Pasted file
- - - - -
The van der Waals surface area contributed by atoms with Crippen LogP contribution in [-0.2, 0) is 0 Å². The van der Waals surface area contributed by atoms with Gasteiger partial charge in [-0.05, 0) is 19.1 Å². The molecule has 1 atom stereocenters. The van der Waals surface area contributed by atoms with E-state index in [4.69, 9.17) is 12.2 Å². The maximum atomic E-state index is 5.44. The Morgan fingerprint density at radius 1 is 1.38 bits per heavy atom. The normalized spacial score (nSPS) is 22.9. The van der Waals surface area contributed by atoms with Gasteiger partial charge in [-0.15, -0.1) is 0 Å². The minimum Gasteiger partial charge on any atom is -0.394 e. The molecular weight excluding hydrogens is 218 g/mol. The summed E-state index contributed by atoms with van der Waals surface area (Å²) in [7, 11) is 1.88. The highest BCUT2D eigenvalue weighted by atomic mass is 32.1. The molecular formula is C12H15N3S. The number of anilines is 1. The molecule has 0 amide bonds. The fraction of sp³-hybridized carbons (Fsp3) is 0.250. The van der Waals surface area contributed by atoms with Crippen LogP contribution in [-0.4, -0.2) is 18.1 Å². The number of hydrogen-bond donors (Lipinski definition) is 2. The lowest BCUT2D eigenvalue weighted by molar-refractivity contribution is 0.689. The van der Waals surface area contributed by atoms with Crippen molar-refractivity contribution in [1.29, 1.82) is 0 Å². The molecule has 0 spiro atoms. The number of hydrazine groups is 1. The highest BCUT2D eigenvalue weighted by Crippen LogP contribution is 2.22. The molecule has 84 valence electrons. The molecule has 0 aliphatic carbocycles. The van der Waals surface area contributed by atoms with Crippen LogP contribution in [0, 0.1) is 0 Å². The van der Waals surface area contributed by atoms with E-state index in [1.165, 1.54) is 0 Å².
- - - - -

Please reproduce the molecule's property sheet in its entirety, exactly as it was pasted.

The van der Waals surface area contributed by atoms with Crippen LogP contribution in [-0.2, 0) is 0 Å². The van der Waals surface area contributed by atoms with Gasteiger partial charge in [-0.05, 0) is 19.1 Å². The molecule has 1 atom stereocenters. The van der Waals surface area contributed by atoms with E-state index in [4.69, 9.17) is 12.2 Å². The maximum atomic E-state index is 5.44. The Morgan fingerprint density at radius 1 is 1.38 bits per heavy atom. The normalized spacial score (nSPS) is 22.9. The van der Waals surface area contributed by atoms with Gasteiger partial charge in [-0.15, -0.1) is 0 Å². The minimum Gasteiger partial charge on any atom is -0.394 e. The molecular weight excluding hydrogens is 218 g/mol. The summed E-state index contributed by atoms with van der Waals surface area (Å²) in [7, 11) is 1.88. The highest BCUT2D eigenvalue weighted by atomic mass is 32.1. The molecular formula is C12H15N3S. The number of anilines is 1. The molecule has 0 amide bonds. The fraction of sp³-hybridized carbons (Fsp3) is 0.250. The van der Waals surface area contributed by atoms with Crippen LogP contribution in [-0.4, -0.2) is 18.1 Å². The number of hydrogen-bond donors (Lipinski definition) is 2. The lowest BCUT2D eigenvalue weighted by molar-refractivity contribution is 0.689. The van der Waals surface area contributed by atoms with Crippen molar-refractivity contribution in [1.29, 1.82) is 0 Å². The molecule has 0 spiro atoms. The number of hydrazine groups is 1. The highest BCUT2D eigenvalue weighted by Crippen LogP contribution is 2.22. The molecule has 84 valence electrons. The molecule has 0 aliphatic carbocycles. The van der Waals surface area contributed by atoms with Crippen LogP contribution in [0, 0.1) is 0 Å². The van der Waals surface area contributed by atoms with E-state index in [1.165, 1.54) is 0 Å².